Alimony is the payment of support to a spouse or former spouse who is financially dependent on the other spouse. It is ordinarily paid as a monthly amount and is usually taxable to the recipient as income and deductible from the taxable income of the payor-spouse*. In some cases, this is referred to as “maintenance.” Because the court has a great deal of discretion in determining the amount and duration of alimony, the resolution of this issue may involve lengthy hearings or negotiations.
It is very important to keep in mind that, absent a properly prepared and executed settlement document, alimony rights are cut off when an absolute divorce judgment is entered by a judge, unless those rights are properly preserved in a prior legal action or in the legal action in which the absolute divorce is sought.
Factors for Determining Amount and Duration of Alimony
Once a spouse is determined to be financially dependent, several factors are considered in setting the amount and duration of alimony. The most important of these factors are economic considerations that reflect the needs of each spouse and supporting spouse’s ability to pay. These economic factors include the following:
1. The relative earnings and earnings capacities of both spouses;
2. The amount and sources of income of both spouses, including, but not limited to earnings, dividends, and benefits such as medical, retirement, insurance, and social security;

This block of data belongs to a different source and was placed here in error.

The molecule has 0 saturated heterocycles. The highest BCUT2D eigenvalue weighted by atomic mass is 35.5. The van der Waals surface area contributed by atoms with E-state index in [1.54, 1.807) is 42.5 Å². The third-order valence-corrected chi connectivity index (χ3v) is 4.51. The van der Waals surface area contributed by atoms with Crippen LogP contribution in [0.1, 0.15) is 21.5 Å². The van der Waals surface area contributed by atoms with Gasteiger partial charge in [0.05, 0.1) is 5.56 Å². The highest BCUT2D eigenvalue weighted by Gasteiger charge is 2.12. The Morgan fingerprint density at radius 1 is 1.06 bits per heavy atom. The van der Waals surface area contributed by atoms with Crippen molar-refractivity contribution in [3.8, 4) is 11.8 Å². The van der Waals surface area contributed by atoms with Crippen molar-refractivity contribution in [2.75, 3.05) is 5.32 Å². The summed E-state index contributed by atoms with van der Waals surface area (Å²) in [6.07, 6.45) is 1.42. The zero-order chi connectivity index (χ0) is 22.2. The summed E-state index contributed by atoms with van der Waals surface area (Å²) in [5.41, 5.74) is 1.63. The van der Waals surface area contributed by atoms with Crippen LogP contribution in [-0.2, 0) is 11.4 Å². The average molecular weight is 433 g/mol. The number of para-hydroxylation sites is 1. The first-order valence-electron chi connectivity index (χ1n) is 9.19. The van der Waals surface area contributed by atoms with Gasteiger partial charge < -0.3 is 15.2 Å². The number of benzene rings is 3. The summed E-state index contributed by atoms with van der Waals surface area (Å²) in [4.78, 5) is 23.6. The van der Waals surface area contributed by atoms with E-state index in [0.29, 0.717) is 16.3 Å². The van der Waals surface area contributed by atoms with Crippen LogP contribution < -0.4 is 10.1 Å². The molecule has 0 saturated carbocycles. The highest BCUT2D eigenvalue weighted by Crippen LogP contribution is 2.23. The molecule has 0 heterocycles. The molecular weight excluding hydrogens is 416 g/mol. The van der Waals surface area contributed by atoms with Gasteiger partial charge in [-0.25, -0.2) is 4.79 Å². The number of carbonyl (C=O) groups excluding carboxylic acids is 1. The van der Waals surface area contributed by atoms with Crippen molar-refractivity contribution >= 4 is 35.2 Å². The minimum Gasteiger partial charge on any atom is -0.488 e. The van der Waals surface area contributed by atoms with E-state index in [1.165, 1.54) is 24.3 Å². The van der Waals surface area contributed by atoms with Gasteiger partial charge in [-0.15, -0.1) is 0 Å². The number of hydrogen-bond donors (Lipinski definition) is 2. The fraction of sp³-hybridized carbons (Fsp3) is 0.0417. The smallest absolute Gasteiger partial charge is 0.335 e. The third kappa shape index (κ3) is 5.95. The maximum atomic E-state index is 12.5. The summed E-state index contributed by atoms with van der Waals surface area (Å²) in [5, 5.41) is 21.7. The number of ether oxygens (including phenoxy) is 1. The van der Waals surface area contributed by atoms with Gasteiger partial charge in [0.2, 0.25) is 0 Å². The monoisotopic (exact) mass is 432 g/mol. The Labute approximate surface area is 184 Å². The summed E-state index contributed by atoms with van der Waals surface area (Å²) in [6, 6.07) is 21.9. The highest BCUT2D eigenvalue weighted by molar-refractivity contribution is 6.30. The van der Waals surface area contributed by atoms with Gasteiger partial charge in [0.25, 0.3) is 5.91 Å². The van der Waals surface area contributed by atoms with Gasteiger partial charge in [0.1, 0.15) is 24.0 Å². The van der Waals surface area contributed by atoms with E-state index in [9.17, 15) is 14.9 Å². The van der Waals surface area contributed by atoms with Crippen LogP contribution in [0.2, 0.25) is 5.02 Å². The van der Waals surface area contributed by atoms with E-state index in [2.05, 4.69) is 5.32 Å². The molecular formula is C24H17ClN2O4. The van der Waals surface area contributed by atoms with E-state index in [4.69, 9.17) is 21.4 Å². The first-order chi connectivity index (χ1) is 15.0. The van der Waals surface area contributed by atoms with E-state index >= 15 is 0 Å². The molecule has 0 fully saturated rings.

3. Standard of living of the spouses established during the marriage;
4. Relative assets and liabilities of the spouses and the relative debt service requirements of the spouses, including legal obligations of support;
5. Federal, state, or local tax ramifications of the alimony award.
An additional set of factors to be considered relate generally to the fairness of the award. These include:
1. The ages and the physical, mental, and emotional conditions of both spouses;
2. The length of the marriage;
3. The contribution by one spouse to the education or increased earning power of the other spouse;
4. The relative education of the spouses and the time needed for a dependent spouse to obtain education or training needed to meet his or her economic needs;
5. Property brought to the marriage by either spouse;
6. Contribution of a spouse as homemaker.
Marital misconduct is an alimony factor. Behavior such as abandonment, a pattern of abuse and indignities, and drug use or excessive use of alcohol may be considered. Adultery that takes place prior to separation is misconduct that may bar an alimony award, if committed by the dependent spouse, or guarantee some amount of alimony if committed by a supporting spouse.
The court may make an alimony award for a specified or an indefinite time period. Alimony must terminate on the death of either party and on the remarriage or cohabitation of the dependent spouse.
*Any U.S. federal tax advice contained in this Web site is not intended or written to be used, and cannot be used, for the purpose of (i) avoiding penalties under the Internal Revenue Code or (ii) promoting, marketing or recommending to another party any transaction or matter addressed herein.